Voters have presented a major test for President Obama and his agenda — a hostile Republican-led House swept in by anger at the establishment.
The Republican election sweep turns over power to a party that ran on promises to slash the size of government and repeal Obama's signature legislative accomplishment: health care reform.
"There's a high probability of gridlock," said John Rother, AARP executive vice president for political strategy and international affairs.
Many of the issues on the table are critical to older Americans, such as health care, taxes, Medicare, jobs and Social Security.
The new House lineup — the largest upheaval since Newt Gingrich's GOP revolution in 1994 — means Republicans will also wield the legislative branch's investigative powers, which could be used to probe inside the Obama administration.
In the Senate, Republicans couldn't muster the seats needed to clinch a majority, but they gained enough to have a major impact in a chamber where the rules give great power to every single senator. Republicans will have enough votes to filibuster and block votes on legislation.
"The Senate is going to be a legislative killing field under any scenario," said Michael Franc, vice president of government relations at the conservative Heritage Foundation.
Obama also must face the reality of a public angry at everyone in government. Obama's approval rating is just 46 percent among voters 50 and older, according to Gallup. If there's any consolation for him, it might be in the fact that the public thinks even less of Congress — only 14 percent of those 50 and older approve of Congress.
The combination of voter rage and the newly invigorated Republican House majority means that many of the grand plans Obama had for the second half of his term likely will be unrealized. Instead, he will spend time defending existing programs like health care reform, and finding areas where he can work with Republicans.
"We're going to need to work together — Democrats and Republicans and independents — to get it all done. But, you know what, so far we're not seeing that from the other party," Obama said on Sunday in Cleveland.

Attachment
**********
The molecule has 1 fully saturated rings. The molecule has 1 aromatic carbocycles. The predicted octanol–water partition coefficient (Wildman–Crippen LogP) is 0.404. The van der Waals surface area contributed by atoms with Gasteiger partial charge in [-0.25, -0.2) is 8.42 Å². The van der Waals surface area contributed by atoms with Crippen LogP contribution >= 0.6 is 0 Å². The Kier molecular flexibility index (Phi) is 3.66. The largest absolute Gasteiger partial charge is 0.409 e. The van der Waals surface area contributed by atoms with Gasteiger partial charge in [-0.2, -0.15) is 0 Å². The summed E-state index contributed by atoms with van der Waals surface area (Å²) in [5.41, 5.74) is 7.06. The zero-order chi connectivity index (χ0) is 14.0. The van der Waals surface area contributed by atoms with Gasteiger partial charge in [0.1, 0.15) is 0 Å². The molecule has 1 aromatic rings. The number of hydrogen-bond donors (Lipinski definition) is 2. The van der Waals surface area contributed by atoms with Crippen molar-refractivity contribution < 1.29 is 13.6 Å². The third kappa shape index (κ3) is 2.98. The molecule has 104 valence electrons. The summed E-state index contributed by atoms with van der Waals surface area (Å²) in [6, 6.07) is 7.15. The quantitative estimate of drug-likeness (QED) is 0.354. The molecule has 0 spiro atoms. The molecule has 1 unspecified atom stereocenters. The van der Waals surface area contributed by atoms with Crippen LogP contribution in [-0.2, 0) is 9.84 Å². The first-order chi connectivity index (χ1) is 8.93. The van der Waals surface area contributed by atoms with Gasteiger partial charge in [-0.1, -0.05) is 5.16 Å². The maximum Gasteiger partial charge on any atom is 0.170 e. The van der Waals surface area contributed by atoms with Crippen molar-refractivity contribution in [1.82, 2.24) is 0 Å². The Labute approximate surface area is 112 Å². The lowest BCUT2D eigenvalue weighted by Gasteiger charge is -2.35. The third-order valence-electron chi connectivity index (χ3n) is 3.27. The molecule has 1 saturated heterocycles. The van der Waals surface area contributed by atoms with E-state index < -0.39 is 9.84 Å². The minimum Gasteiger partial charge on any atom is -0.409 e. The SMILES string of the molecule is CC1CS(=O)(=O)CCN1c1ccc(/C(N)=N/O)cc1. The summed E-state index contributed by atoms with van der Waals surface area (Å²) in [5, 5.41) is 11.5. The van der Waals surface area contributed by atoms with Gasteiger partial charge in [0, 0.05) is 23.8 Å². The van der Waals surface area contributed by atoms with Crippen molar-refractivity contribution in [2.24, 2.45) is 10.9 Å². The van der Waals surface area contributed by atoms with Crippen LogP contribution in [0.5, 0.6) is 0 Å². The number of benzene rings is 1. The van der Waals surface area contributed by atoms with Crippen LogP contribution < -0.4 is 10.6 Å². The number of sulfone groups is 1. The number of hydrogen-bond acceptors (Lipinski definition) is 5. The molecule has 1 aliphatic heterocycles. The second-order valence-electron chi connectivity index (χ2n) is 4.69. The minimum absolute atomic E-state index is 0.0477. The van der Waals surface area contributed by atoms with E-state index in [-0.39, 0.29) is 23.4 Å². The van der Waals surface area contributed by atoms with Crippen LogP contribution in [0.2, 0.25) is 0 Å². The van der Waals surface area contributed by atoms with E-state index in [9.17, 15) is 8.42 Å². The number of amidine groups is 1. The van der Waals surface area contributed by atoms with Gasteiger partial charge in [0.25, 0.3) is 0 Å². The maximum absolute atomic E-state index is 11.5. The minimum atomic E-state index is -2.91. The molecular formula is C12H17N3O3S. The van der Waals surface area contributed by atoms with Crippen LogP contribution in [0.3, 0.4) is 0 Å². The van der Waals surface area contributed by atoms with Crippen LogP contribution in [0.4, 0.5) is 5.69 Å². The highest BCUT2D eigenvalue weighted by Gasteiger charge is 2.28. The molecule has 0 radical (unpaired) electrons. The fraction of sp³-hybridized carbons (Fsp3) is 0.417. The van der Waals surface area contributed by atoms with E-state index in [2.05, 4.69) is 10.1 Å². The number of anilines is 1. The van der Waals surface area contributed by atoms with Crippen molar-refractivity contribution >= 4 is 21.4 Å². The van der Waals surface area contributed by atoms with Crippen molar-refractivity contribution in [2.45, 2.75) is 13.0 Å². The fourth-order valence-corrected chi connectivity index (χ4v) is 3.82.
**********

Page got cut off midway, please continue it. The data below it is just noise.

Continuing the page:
The two parties may never reach agreement on the hottest topics of the day, but some smaller issues might be ripe for bipartisan accord. White House press secretary Robert Gibbs, for instance, in recent weeks talked about working with Congress on tax cuts for businesses to encourage investment and purchasing.
Stephen Hess, a senior fellow emeritus at the left-leaning Brookings Institution, said he doubts Republicans will succeed in rolling back the parts of Obama's agenda that already have passed because the president, after all, still carries veto power in his back pocket.
"The question is, is there any forward thrust in the next two years?" Hess said.
Obama will have a few options for how to approach life with a new Republican partner in Congress. Political experts say he can push some ideas through regulation and executive orders; he can try to work with Republicans as President Clinton did after the 1994 election; or he can lie low and hope the Republicans shoot themselves in the foot and suffer in the 2012 election.
"I think he might just find a bomb shelter, [and] use the veto where he has to use the veto," said Hess, who served in the White House under Presidents Eisenhower and Nixon.
Obama is unlikely to work with Republicans as much as Clinton did. Obama showed that he is less willing to jettison issues that are important to him when he stuck by his ambitious health care overhaul in the face of Republican opposition, Hess said. Clinton, in contrast, jettisoned his own health care plan when he ran into gale-force GOP resistance.
Obama may search for lower-profile issues, like trade pacts and education policy changes, where Republicans are likely to work with him, Hess said.
That approach, like relying on executive powers, will lead Obama to stick to measures that are less sweeping.
"The executive branch can do a lot on its own through rule-making and executive orders," Rother said. "But not the big stuff."
Here are some of the major issues and how they are likely to fare in the world of divided government: